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Effects of simulated clothing weight distribution on metabolic rate

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posted on 25.06.2014 by Lucy E. Dorman, George Havenith
Protective clothing is worn in many industrial and military situations. Although worn for protection from one or more hazards, the clothing can have secondary effects which may limit the ability of the worker to perform the tasks required of the job. As demonstrated in the previous chapter, increases in energy consumption of 10 to 20 % are not uncommon. A small number of other results in this range have been reported in the literature along with suggestions that the additional clothing weight of the protective garments may be contributing to the observed increases. However, despite these proposals little investigation has been undertaken. In the previous chapter a plot of the percentage increases in metabolic rate in relation to the garment weight, fitted with a linear regression line resulted in a 2.7 % increase in metabolic rate per kg of clothing weight, which is considerably higher than would be predicted for carrying load.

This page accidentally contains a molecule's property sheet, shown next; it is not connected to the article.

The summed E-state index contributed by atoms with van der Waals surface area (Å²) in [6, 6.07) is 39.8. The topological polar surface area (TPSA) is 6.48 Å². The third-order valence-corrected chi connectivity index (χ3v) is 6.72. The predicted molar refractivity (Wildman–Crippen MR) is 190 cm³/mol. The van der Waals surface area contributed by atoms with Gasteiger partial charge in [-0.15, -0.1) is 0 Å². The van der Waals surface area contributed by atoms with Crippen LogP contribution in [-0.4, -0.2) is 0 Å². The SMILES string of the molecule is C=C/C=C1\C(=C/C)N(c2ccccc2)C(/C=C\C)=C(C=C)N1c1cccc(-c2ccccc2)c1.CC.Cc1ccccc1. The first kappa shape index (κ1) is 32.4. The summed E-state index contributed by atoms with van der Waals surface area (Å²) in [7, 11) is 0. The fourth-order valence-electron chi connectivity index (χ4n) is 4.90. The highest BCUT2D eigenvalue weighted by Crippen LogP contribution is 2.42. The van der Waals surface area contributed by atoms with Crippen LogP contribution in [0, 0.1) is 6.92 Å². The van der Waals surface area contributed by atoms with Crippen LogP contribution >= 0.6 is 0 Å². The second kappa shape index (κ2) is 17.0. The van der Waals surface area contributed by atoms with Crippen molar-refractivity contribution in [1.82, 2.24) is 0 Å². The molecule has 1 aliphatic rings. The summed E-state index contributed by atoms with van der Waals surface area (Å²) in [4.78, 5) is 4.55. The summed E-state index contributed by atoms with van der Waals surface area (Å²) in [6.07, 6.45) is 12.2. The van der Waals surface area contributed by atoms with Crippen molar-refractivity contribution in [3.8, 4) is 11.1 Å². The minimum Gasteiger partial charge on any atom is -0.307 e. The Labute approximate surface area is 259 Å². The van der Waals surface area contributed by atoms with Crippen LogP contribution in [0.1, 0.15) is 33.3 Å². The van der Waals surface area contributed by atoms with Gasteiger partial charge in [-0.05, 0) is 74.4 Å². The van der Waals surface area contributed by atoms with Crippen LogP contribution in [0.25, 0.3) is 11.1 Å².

Funding

European Union

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Published in

- EFFECTS OF SIMULATED CLOTHING WEIGHT DISTRIBUTIONS ON METABOLIC RATE- Report 2007-4

Citation

DORMAN, L.E. and HAVENITH, G., 2007. Effects of simulated clothing weight distribution on metabolic rate. Loughborough: Loughborough University, 34pp.

Publisher

Loughborough University, Environmental Ergonomics Research Centre

Version

AM (Accepted Manuscript)

Publication date

2007

Notes

This is a report carried out as part of the European Union project THERMPROTECT G6RD-CT-2002-00846, Report 2007-4.

Language

en

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